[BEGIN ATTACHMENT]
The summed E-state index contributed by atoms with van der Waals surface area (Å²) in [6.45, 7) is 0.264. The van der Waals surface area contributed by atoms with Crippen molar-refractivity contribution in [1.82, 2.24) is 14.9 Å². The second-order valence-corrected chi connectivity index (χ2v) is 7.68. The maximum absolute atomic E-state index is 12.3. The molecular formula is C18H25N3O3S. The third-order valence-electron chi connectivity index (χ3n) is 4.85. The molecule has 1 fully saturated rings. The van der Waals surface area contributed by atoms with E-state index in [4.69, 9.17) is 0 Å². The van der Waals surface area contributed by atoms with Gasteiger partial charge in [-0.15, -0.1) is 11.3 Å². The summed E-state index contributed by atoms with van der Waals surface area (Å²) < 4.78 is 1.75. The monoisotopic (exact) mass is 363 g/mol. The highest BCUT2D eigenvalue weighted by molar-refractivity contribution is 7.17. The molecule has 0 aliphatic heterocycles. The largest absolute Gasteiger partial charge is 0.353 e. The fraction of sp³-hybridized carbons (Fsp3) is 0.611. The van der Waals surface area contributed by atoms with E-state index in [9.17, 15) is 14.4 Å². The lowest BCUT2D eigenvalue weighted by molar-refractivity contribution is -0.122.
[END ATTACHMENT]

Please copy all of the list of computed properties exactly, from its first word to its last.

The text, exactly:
The summed E-state index contributed by atoms with van der Waals surface area (Å²) in [6.45, 7) is 0.264. The van der Waals surface area contributed by atoms with Crippen molar-refractivity contribution in [1.82, 2.24) is 14.9 Å². The second-order valence-corrected chi connectivity index (χ2v) is 7.68. The maximum absolute atomic E-state index is 12.3. The molecular formula is C18H25N3O3S. The third-order valence-electron chi connectivity index (χ3n) is 4.85. The molecule has 1 fully saturated rings. The van der Waals surface area contributed by atoms with E-state index in [4.69, 9.17) is 0 Å². The van der Waals surface area contributed by atoms with Gasteiger partial charge in [-0.15, -0.1) is 11.3 Å². The summed E-state index contributed by atoms with van der Waals surface area (Å²) < 4.78 is 1.75. The monoisotopic (exact) mass is 363 g/mol. The highest BCUT2D eigenvalue weighted by molar-refractivity contribution is 7.17. The molecule has 0 aliphatic heterocycles. The largest absolute Gasteiger partial charge is 0.353 e. The fraction of sp³-hybridized carbons (Fsp3) is 0.611. The van der Waals surface area contributed by atoms with E-state index in [9.17, 15) is 14.4 Å². The lowest BCUT2D eigenvalue weighted by molar-refractivity contribution is -0.122.